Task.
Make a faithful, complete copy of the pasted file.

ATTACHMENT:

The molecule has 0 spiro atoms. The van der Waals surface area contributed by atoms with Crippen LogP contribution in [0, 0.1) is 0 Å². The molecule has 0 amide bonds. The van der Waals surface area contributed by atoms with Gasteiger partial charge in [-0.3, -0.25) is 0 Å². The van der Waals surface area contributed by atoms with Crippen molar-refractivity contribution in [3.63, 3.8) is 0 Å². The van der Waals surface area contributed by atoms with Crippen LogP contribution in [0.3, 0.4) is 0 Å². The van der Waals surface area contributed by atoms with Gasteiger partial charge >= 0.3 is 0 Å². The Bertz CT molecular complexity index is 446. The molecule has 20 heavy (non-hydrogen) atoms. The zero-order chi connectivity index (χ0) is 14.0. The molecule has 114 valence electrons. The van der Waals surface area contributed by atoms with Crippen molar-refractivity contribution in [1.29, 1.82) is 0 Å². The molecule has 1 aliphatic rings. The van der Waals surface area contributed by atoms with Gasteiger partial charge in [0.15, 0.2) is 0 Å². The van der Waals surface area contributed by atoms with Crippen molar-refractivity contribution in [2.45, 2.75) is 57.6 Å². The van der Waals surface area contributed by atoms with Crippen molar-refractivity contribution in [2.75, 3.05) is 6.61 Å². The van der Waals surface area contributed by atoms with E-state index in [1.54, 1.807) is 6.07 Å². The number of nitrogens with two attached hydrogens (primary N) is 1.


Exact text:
The molecule has 0 spiro atoms. The van der Waals surface area contributed by atoms with Crippen LogP contribution in [0, 0.1) is 0 Å². The molecule has 0 amide bonds. The van der Waals surface area contributed by atoms with Gasteiger partial charge in [-0.3, -0.25) is 0 Å². The van der Waals surface area contributed by atoms with Crippen molar-refractivity contribution in [3.63, 3.8) is 0 Å². The van der Waals surface area contributed by atoms with Crippen LogP contribution in [0.3, 0.4) is 0 Å². The van der Waals surface area contributed by atoms with Gasteiger partial charge >= 0.3 is 0 Å². The Bertz CT molecular complexity index is 446. The molecule has 20 heavy (non-hydrogen) atoms. The zero-order chi connectivity index (χ0) is 14.0. The molecule has 114 valence electrons. The van der Waals surface area contributed by atoms with Crippen molar-refractivity contribution in [1.29, 1.82) is 0 Å². The molecule has 1 aliphatic rings. The van der Waals surface area contributed by atoms with Gasteiger partial charge in [0.15, 0.2) is 0 Å². The van der Waals surface area contributed by atoms with Crippen molar-refractivity contribution in [2.45, 2.75) is 57.6 Å². The van der Waals surface area contributed by atoms with Crippen molar-refractivity contribution in [2.75, 3.05) is 6.61 Å². The van der Waals surface area contributed by atoms with E-state index in [1.54, 1.807) is 6.07 Å². The number of nitrogens with two attached hydrogens (primary N) is 1.